Tables in Org-mode

Here’s another nice thing about blogging in org-mode: easy tables. You can create a table in org-mode as simple as creating the first line with pipes between each item, and then tab for the next cell or line. Formulas are also pretty simple. Then exporting to a blog turns that into a nice HTML table for you. For instance, here’s the table I’ve been using to track my garden harvest so far this year, as it looks in org-mode as of today:

Fixing BBDB in Emacs with bbdb-migrate

I recently upgraded Emacs and BBDB, and it stopped working to auto-complete addresses in Gnus. The error turned out to be that it was trying to run bbdb-migrate to update the database, and I wasn’t loading that. So I just needed to add this to my .emacs: (require 'bbdb-migrate) And do a C-x C-e at the end of that line to execute it. Then the next time I tried to use BBDB by auto-completing an address, it took a few moments to migrate the database, then worked fine.

Change to org-agenda-time-grid in Org 9.1

Another small one that others might be searching for. The upgrade to Org 9.1 included a change to the arguments in org-agenda-time-grid, adding a new one and rearranging them a bit. This was my previous setting (from Bernt Hansen’s config): (setq org-agenda-time-grid (quote ((daily today remove-match) #("----------------" 0 16 (org-heading t)) (0900 1100 1300 1500 1700)))) And now it’s this: (setq org-agenda-time-grid (quote ((daily today remove-match) (0900 1100 1300 1500 1700) " " ".

Switched from ido-mode to ivy-mode for org-mode completion

I used ido-mode for completion in org-mode for a long time, based on settings I got from Bernt Hansen’s Org Mode config. Recent changes to Org for version 9 have broken a few things. One is that org used to have its own hook into ido-mode for completion on things like refile tasks, using the variable org-completion-use-ido. That no longer exists. The docs say it can use a completion engine via completing-read, but while researching how to do that, I ran across ivy-mode.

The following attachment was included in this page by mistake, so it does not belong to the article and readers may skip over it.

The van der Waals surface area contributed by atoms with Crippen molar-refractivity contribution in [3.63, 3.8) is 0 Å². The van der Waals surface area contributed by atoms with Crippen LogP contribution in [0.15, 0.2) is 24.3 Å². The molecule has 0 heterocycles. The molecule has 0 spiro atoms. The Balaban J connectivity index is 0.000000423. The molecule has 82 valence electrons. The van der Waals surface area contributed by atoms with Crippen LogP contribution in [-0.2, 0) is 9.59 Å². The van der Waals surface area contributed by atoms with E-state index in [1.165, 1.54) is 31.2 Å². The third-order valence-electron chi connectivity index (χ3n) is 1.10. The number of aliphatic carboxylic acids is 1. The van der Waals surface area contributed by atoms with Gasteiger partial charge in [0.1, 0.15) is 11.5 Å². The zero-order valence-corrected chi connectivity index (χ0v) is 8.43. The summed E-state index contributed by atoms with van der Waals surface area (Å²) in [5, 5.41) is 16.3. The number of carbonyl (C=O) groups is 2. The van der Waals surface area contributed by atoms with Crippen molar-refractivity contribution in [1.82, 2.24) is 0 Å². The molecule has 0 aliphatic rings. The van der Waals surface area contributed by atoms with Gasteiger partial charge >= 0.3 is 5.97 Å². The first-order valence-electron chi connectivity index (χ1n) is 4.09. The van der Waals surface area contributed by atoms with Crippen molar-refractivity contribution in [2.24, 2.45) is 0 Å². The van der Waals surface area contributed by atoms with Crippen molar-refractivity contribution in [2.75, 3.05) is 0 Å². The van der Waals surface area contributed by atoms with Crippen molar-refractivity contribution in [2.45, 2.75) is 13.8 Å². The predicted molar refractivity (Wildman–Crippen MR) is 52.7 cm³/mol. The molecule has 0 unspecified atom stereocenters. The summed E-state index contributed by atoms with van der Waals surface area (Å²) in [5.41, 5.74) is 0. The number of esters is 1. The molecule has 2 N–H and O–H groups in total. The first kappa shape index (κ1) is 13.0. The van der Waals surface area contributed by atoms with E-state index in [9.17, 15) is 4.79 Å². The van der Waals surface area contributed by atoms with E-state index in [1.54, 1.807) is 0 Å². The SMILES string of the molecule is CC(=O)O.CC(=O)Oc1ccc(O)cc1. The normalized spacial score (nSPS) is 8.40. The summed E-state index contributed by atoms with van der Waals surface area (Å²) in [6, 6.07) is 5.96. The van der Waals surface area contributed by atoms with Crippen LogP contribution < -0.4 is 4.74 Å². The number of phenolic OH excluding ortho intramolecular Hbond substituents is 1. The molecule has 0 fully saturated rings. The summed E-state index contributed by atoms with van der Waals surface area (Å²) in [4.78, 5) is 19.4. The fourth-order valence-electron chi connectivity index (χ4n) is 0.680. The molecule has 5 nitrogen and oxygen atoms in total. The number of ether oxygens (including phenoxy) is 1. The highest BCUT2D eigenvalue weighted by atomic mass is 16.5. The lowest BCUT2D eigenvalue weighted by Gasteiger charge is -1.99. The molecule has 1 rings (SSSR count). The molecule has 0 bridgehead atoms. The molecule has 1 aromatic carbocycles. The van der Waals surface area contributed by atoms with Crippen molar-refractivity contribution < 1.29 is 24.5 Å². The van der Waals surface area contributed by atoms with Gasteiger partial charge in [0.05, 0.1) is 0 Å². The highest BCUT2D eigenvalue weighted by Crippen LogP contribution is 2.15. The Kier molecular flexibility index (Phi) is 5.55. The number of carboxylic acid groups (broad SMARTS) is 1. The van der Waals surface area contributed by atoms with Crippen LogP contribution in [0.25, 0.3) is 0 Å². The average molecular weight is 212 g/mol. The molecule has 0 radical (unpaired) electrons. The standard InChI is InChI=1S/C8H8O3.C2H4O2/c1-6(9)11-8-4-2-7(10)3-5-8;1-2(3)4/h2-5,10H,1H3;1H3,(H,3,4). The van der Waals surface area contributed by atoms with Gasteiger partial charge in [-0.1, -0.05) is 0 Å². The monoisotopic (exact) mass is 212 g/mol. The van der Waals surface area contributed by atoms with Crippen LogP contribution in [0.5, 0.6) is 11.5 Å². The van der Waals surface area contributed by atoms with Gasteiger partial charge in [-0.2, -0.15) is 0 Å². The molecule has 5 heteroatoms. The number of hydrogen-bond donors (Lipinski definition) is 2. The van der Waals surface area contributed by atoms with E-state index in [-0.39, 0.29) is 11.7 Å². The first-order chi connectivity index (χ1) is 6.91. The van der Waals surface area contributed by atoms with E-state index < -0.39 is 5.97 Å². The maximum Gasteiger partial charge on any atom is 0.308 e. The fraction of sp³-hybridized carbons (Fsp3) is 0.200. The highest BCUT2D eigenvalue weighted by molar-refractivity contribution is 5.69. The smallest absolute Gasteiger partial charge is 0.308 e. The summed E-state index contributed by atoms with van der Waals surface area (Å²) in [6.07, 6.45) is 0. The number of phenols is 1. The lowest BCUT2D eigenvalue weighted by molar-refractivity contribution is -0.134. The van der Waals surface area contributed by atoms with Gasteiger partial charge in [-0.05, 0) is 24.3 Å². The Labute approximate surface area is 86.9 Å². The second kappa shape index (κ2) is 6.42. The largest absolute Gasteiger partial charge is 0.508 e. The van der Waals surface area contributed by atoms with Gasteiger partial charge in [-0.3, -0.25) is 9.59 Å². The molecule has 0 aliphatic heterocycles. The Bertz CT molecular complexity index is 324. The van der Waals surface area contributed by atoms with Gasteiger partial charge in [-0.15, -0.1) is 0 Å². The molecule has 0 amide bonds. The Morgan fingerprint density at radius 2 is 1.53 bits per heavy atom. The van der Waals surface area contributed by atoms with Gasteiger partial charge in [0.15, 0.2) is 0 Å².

Fixing Org-protocol issue with conkeror

I have a function in conkeror that saves a web page’s URL and title, along with any selected text at the time, in Emacs/Org-mode as a captured task, when I hit C-c r. It does this by feeding an org-protocol command through emacsclient. A recent upgrade of org-mode broke it, so I had to change it up a bit. The function in my .conkerorrc used to look like this: function org_capture (url, title, selection, window) { var cmd_str = 'emacsclient "org-protocol://capture:/w/'+ url + '/' + title + '/' + selection + '"'; if (window !

Org-Mode: Return to Task Buffer When Closing Email

This is a small thing, but it’s been bugging me for a while, so I’m glad I finally took the time to find a solution. When I read my email, I don’t respond to anything on the spot. Every message that requires a reply or any other action gets refiled as an org-mode task with a header, timestamp, and link to the message. When I’m finished going through mail and refiling everything that needs an action, I then go to my org-mode agenda, which shows those tasks, and clock each one in while I handle it.

Saving Blog Comments in Org-Mode with Clocking

After using for a while (see that page for instructions on setting up the org-mode template), I realized I’d like to have org-mode clock the time I spend commenting on blogs. I already have a ‘Reading Blogs’ task that I clock in for that, but it’d be nice to clock commenting separately, since that’s creating content. Plus, org-mode’s clocking is so nice that I like to use it as well as possible.

Org-Mode: Saving Blog Comments

Update: I added clocking as a feature later. I like to save my blog comments and other things I post to the web, for a couple reasons. First, once in a while a comment form fails, especially at sites like Blogspot. You spend 20 minutes writing and proofreading a comment, press the submit button, and poof – an error page and your comment is lost. So saving them provides a backup.

Org-Mode: Returning to Previous Task on Clock-out

I’ve been getting into http://orgmode.org|org-mode over the last couple years, using it to organize my work and as many other things as possible. Org-mode is an organizer (and much more) that runs in Emacs, which I use for many other things, so it’s a great fit. I owe a great deal of thanks to online with detailed explanation and instructions. He uses it in a very http://gettingthingsdone.com|GTD-style way, which is exactly what I wanted, so I cut-and-pasted much of his base configuration at first, but since then I’ve done some tinkering of my own.